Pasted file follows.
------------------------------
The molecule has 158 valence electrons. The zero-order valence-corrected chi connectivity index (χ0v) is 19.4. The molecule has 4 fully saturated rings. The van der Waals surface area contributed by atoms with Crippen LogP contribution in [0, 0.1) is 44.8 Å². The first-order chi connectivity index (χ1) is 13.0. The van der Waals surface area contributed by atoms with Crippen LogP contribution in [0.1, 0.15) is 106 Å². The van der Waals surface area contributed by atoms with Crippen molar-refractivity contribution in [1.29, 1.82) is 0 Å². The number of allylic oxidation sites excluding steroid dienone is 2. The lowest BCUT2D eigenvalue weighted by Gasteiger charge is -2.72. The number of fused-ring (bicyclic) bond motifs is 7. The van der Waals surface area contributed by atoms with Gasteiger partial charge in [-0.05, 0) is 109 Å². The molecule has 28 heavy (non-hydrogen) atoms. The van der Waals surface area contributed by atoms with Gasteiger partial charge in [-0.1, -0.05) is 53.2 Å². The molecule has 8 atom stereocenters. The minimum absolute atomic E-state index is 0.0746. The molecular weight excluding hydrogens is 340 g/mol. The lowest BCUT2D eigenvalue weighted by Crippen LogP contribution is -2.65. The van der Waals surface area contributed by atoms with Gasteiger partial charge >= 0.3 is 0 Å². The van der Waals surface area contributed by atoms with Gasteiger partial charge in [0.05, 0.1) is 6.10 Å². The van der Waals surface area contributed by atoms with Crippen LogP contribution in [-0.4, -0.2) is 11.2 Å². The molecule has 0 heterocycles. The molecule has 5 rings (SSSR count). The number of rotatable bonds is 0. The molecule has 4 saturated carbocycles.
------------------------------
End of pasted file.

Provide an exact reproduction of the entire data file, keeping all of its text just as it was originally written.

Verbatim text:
The molecule has 158 valence electrons. The zero-order valence-corrected chi connectivity index (χ0v) is 19.4. The molecule has 4 fully saturated rings. The van der Waals surface area contributed by atoms with Crippen LogP contribution in [0, 0.1) is 44.8 Å². The first-order chi connectivity index (χ1) is 13.0. The van der Waals surface area contributed by atoms with Crippen LogP contribution in [0.1, 0.15) is 106 Å². The van der Waals surface area contributed by atoms with Crippen molar-refractivity contribution in [1.29, 1.82) is 0 Å². The number of allylic oxidation sites excluding steroid dienone is 2. The lowest BCUT2D eigenvalue weighted by Gasteiger charge is -2.72. The number of fused-ring (bicyclic) bond motifs is 7. The van der Waals surface area contributed by atoms with Gasteiger partial charge in [-0.05, 0) is 109 Å². The molecule has 28 heavy (non-hydrogen) atoms. The van der Waals surface area contributed by atoms with Gasteiger partial charge in [-0.1, -0.05) is 53.2 Å². The molecule has 8 atom stereocenters. The minimum absolute atomic E-state index is 0.0746. The molecular weight excluding hydrogens is 340 g/mol. The lowest BCUT2D eigenvalue weighted by Crippen LogP contribution is -2.65. The van der Waals surface area contributed by atoms with Gasteiger partial charge >= 0.3 is 0 Å². The van der Waals surface area contributed by atoms with Gasteiger partial charge in [0.05, 0.1) is 6.10 Å². The van der Waals surface area contributed by atoms with Crippen LogP contribution in [-0.4, -0.2) is 11.2 Å². The molecule has 0 heterocycles. The molecule has 5 rings (SSSR count). The number of rotatable bonds is 0. The molecule has 4 saturated carbocycles.